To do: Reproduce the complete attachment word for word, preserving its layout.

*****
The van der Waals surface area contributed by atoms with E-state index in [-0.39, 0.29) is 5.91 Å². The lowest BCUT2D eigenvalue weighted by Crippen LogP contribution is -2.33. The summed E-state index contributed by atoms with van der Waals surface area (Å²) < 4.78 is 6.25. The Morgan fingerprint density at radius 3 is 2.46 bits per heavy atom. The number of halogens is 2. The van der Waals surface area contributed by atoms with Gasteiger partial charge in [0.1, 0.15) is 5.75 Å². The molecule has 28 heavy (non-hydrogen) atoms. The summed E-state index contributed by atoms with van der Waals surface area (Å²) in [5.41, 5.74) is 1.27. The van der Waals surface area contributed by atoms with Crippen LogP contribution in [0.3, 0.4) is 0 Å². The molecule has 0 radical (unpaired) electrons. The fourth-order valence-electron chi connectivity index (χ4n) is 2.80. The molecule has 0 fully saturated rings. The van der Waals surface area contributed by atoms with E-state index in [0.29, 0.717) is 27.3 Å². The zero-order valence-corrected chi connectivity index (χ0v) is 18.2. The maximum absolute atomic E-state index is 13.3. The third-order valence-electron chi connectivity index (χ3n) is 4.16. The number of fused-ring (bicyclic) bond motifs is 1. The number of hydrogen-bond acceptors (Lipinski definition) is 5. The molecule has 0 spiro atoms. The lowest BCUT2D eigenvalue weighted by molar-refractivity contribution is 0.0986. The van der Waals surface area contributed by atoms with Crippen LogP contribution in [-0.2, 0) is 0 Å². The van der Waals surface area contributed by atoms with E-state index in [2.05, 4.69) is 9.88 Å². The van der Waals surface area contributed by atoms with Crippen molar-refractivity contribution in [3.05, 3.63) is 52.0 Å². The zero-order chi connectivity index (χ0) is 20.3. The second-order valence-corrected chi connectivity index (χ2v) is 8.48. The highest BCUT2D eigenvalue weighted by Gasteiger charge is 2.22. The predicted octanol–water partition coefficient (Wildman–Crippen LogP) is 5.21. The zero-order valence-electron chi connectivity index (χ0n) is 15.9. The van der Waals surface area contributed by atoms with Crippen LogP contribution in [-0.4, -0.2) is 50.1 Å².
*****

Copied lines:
The van der Waals surface area contributed by atoms with E-state index in [-0.39, 0.29) is 5.91 Å². The lowest BCUT2D eigenvalue weighted by Crippen LogP contribution is -2.33. The summed E-state index contributed by atoms with van der Waals surface area (Å²) < 4.78 is 6.25. The Morgan fingerprint density at radius 3 is 2.46 bits per heavy atom. The number of halogens is 2. The van der Waals surface area contributed by atoms with Gasteiger partial charge in [0.1, 0.15) is 5.75 Å². The molecule has 28 heavy (non-hydrogen) atoms. The summed E-state index contributed by atoms with van der Waals surface area (Å²) in [5.41, 5.74) is 1.27. The van der Waals surface area contributed by atoms with Crippen LogP contribution in [0.3, 0.4) is 0 Å². The molecule has 0 radical (unpaired) electrons. The fourth-order valence-electron chi connectivity index (χ4n) is 2.80. The molecule has 0 fully saturated rings. The van der Waals surface area contributed by atoms with E-state index in [0.29, 0.717) is 27.3 Å². The zero-order valence-corrected chi connectivity index (χ0v) is 18.2. The maximum absolute atomic E-state index is 13.3. The third-order valence-electron chi connectivity index (χ3n) is 4.16. The number of fused-ring (bicyclic) bond motifs is 1. The number of hydrogen-bond acceptors (Lipinski definition) is 5. The molecule has 0 spiro atoms. The lowest BCUT2D eigenvalue weighted by molar-refractivity contribution is 0.0986. The van der Waals surface area contributed by atoms with Crippen LogP contribution in [-0.2, 0) is 0 Å². The van der Waals surface area contributed by atoms with E-state index in [2.05, 4.69) is 9.88 Å². The van der Waals surface area contributed by atoms with Crippen molar-refractivity contribution in [3.05, 3.63) is 52.0 Å². The zero-order chi connectivity index (χ0) is 20.3. The second-order valence-corrected chi connectivity index (χ2v) is 8.48. The highest BCUT2D eigenvalue weighted by Gasteiger charge is 2.22. The predicted octanol–water partition coefficient (Wildman–Crippen LogP) is 5.21. The zero-order valence-electron chi connectivity index (χ0n) is 15.9. The van der Waals surface area contributed by atoms with Crippen LogP contribution in [-0.4, -0.2) is 50.1 Å².